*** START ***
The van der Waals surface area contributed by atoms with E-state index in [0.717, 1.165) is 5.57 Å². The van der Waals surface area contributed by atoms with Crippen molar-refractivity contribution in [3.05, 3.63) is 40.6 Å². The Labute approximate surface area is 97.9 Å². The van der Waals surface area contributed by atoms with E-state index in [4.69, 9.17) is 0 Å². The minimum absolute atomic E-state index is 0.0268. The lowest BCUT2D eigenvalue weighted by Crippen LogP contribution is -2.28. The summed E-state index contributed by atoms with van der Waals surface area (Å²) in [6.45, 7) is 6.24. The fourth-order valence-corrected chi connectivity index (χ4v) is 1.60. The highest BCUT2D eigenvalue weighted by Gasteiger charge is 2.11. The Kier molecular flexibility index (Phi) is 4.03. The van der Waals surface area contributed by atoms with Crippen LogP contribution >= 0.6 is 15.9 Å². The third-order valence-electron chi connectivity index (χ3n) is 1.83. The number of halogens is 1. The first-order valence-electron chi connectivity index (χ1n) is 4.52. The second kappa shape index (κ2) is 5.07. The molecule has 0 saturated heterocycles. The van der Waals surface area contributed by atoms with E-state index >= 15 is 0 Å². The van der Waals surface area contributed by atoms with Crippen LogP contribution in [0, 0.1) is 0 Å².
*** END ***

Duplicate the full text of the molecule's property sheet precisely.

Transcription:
The van der Waals surface area contributed by atoms with E-state index in [0.717, 1.165) is 5.57 Å². The van der Waals surface area contributed by atoms with Crippen molar-refractivity contribution in [3.05, 3.63) is 40.6 Å². The Labute approximate surface area is 97.9 Å². The van der Waals surface area contributed by atoms with E-state index in [4.69, 9.17) is 0 Å². The minimum absolute atomic E-state index is 0.0268. The lowest BCUT2D eigenvalue weighted by Crippen LogP contribution is -2.28. The summed E-state index contributed by atoms with van der Waals surface area (Å²) in [6.45, 7) is 6.24. The fourth-order valence-corrected chi connectivity index (χ4v) is 1.60. The highest BCUT2D eigenvalue weighted by Gasteiger charge is 2.11. The Kier molecular flexibility index (Phi) is 4.03. The van der Waals surface area contributed by atoms with Crippen LogP contribution >= 0.6 is 15.9 Å². The third-order valence-electron chi connectivity index (χ3n) is 1.83. The number of halogens is 1. The first-order valence-electron chi connectivity index (χ1n) is 4.52. The second kappa shape index (κ2) is 5.07. The molecule has 0 saturated heterocycles. The van der Waals surface area contributed by atoms with E-state index >= 15 is 0 Å². The van der Waals surface area contributed by atoms with Crippen LogP contribution in [0, 0.1) is 0 Å².